Fathers and Children by Ivan Turgenev

Fathers and Children

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subjects: Classic Fiction

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Description

When a young graduate returns home he is accompanied, much to his father and uncle’s discomfort, by a strange friend ‘who doesn’t acknowledge any authorities, who doesn’t accept a single principle on faith.’ Turgenev’s masterpiece of generational conflict shocked Russian society when it was published in 1862 and continues today to seem as fresh and outspoken as it did to those who first encountered its nihilistic hero.


298 pages, with a reading time of ~4.75 hours (74,727 words), and first published in 1862. This DRM-Free edition published by epubBooks, .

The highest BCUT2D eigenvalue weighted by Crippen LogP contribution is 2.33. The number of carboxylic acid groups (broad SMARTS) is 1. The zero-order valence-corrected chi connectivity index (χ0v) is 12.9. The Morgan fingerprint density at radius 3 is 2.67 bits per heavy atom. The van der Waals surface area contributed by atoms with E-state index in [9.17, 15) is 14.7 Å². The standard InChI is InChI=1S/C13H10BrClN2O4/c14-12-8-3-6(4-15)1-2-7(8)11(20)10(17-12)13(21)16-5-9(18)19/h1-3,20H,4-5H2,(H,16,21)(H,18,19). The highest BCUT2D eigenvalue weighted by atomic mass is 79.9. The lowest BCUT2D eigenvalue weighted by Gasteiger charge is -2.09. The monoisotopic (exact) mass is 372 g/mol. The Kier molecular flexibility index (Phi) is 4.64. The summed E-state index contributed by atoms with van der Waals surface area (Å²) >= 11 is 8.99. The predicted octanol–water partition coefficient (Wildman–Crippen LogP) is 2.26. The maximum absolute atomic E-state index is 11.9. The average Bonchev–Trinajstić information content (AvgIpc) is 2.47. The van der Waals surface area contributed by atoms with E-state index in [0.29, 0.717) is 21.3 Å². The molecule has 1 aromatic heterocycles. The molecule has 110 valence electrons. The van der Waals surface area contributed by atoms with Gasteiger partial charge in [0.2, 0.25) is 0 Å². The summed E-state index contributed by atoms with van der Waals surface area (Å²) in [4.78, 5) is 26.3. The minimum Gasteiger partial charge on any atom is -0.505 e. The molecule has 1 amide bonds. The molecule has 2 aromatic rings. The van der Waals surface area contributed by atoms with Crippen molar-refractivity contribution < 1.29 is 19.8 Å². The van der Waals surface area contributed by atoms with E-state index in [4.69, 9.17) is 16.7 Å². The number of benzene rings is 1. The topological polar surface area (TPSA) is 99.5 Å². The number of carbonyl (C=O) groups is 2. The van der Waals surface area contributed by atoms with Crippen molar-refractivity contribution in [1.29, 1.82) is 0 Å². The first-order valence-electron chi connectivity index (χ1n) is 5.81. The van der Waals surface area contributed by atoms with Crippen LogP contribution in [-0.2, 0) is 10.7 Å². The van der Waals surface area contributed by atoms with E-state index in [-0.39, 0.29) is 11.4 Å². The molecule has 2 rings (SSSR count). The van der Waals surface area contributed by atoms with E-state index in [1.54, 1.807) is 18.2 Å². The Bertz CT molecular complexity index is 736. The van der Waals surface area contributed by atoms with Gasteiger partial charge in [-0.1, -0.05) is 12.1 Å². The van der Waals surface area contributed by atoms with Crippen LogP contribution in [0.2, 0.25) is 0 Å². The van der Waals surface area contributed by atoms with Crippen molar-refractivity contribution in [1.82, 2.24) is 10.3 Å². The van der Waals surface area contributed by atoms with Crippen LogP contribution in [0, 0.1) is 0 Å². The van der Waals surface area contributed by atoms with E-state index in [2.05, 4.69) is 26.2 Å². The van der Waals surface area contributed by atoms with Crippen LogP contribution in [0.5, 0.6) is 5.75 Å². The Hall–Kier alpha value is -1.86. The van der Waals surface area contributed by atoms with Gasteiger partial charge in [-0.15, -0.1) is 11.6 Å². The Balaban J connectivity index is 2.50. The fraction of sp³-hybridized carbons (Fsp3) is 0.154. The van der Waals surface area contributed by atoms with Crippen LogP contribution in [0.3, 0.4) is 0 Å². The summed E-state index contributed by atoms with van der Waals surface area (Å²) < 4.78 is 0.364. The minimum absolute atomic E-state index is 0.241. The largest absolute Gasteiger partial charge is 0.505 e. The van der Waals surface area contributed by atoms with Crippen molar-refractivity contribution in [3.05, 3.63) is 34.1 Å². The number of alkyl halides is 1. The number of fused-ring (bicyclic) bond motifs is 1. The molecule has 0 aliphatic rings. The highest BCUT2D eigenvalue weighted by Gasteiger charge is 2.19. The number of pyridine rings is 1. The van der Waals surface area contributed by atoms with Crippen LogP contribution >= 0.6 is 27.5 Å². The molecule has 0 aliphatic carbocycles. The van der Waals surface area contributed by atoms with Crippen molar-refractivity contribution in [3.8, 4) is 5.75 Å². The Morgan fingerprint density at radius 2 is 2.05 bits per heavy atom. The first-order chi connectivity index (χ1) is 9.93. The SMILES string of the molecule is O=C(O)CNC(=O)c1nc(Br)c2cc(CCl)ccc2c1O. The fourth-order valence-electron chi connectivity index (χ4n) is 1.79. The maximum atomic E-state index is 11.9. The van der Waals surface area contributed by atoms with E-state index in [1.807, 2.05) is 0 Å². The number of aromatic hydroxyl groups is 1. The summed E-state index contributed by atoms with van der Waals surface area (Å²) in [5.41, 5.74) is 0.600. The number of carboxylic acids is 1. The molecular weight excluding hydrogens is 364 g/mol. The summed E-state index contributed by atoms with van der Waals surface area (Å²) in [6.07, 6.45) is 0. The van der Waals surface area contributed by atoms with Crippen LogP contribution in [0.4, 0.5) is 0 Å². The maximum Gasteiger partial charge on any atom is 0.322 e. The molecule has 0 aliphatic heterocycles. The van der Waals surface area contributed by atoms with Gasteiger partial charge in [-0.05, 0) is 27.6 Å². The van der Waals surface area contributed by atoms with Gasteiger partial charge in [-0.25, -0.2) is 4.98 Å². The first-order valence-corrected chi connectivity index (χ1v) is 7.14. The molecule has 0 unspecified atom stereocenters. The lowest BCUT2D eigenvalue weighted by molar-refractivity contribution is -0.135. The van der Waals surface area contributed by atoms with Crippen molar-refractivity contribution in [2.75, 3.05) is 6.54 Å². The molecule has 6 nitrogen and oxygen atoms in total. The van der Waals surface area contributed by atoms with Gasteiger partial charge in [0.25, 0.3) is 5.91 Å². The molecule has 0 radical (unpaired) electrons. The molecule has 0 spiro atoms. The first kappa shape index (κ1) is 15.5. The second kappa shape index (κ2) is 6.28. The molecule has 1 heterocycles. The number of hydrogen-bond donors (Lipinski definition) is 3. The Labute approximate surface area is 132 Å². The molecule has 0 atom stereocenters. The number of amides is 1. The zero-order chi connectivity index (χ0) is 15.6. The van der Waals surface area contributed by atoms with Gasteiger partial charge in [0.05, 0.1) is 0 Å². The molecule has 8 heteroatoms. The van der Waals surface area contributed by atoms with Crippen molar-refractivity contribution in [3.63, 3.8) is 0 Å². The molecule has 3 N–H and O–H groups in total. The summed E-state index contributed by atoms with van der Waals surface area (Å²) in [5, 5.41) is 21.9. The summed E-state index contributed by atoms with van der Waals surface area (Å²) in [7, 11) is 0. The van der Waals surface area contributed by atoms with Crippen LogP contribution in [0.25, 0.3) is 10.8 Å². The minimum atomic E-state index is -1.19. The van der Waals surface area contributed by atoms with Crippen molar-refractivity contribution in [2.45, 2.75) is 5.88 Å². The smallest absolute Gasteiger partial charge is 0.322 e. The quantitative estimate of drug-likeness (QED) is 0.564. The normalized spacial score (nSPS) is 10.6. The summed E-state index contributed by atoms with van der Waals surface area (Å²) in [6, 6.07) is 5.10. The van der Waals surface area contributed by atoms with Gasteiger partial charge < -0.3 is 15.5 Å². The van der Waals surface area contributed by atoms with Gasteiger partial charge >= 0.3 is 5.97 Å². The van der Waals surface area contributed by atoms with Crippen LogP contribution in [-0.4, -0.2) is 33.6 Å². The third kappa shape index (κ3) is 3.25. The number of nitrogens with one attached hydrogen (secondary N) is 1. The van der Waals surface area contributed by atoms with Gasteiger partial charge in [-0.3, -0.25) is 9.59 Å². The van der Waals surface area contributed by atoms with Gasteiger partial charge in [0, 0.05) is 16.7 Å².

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Excerpt

‘Well, Piotr, not in sight yet?’ was the question asked on May the 20th, 1859, by a gentleman of a little over forty, in a dusty coat and checked trousers, who came out without his hat on to the low steps of the posting station at S—-. He was addressing his servant, a chubby young fellow, with whitish down on his chin, and little, lack-lustre eyes.

The servant, in whom everything–the turquoise ring in his ear, the streaky hair plastered with grease, and the civility of his movements–indicated a man of the new, improved generation, glanced with an air of indulgence along the road, and made answer:

‘No, sir; not in sight.’

‘Not in sight?’ repeated his master.

‘No, sir,’ responded the man a second time.

His master sighed, and sat down on a little bench. We will introduce him to the reader while he sits, his feet tucked under him, gazing thoughtfully round.